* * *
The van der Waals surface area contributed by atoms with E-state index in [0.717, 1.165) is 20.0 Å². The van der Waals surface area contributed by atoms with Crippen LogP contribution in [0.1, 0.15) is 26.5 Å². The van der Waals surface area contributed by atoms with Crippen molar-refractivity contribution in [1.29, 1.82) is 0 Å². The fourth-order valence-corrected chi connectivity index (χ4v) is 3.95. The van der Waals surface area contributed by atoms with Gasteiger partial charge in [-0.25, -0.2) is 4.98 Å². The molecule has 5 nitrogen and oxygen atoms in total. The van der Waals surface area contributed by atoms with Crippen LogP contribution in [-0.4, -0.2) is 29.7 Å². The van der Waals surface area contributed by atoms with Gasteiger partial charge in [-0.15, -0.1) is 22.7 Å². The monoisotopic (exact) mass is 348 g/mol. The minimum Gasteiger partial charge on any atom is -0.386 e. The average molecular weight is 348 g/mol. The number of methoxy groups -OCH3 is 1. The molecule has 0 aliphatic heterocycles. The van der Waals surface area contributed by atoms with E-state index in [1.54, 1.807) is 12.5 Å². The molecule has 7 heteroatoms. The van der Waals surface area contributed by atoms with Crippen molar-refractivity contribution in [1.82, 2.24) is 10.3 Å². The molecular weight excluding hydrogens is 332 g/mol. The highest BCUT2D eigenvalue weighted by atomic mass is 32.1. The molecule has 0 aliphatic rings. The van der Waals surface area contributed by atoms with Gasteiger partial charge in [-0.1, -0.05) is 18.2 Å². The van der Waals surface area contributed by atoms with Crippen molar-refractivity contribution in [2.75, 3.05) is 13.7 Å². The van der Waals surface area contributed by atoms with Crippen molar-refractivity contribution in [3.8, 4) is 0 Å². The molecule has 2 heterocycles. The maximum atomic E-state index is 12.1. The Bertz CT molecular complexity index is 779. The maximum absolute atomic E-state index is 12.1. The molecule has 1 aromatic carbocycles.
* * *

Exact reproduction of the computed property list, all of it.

The van der Waals surface area contributed by atoms with E-state index in [0.717, 1.165) is 20.0 Å². The van der Waals surface area contributed by atoms with Crippen LogP contribution in [0.1, 0.15) is 26.5 Å². The van der Waals surface area contributed by atoms with Crippen molar-refractivity contribution in [1.29, 1.82) is 0 Å². The fourth-order valence-corrected chi connectivity index (χ4v) is 3.95. The van der Waals surface area contributed by atoms with Gasteiger partial charge in [-0.25, -0.2) is 4.98 Å². The molecule has 5 nitrogen and oxygen atoms in total. The van der Waals surface area contributed by atoms with Crippen LogP contribution in [-0.4, -0.2) is 29.7 Å². The van der Waals surface area contributed by atoms with Gasteiger partial charge in [-0.15, -0.1) is 22.7 Å². The monoisotopic (exact) mass is 348 g/mol. The minimum Gasteiger partial charge on any atom is -0.386 e. The average molecular weight is 348 g/mol. The number of methoxy groups -OCH3 is 1. The molecule has 0 aliphatic heterocycles. The van der Waals surface area contributed by atoms with E-state index in [1.54, 1.807) is 12.5 Å². The molecule has 7 heteroatoms. The van der Waals surface area contributed by atoms with Crippen molar-refractivity contribution in [1.82, 2.24) is 10.3 Å². The molecular weight excluding hydrogens is 332 g/mol. The highest BCUT2D eigenvalue weighted by atomic mass is 32.1. The molecule has 0 aliphatic rings. The van der Waals surface area contributed by atoms with Gasteiger partial charge in [-0.1, -0.05) is 18.2 Å². The van der Waals surface area contributed by atoms with Crippen molar-refractivity contribution in [2.75, 3.05) is 13.7 Å². The van der Waals surface area contributed by atoms with Crippen molar-refractivity contribution in [3.8, 4) is 0 Å². The molecule has 2 heterocycles. The maximum atomic E-state index is 12.1. The Bertz CT molecular complexity index is 779. The maximum absolute atomic E-state index is 12.1. The molecule has 1 aromatic carbocycles.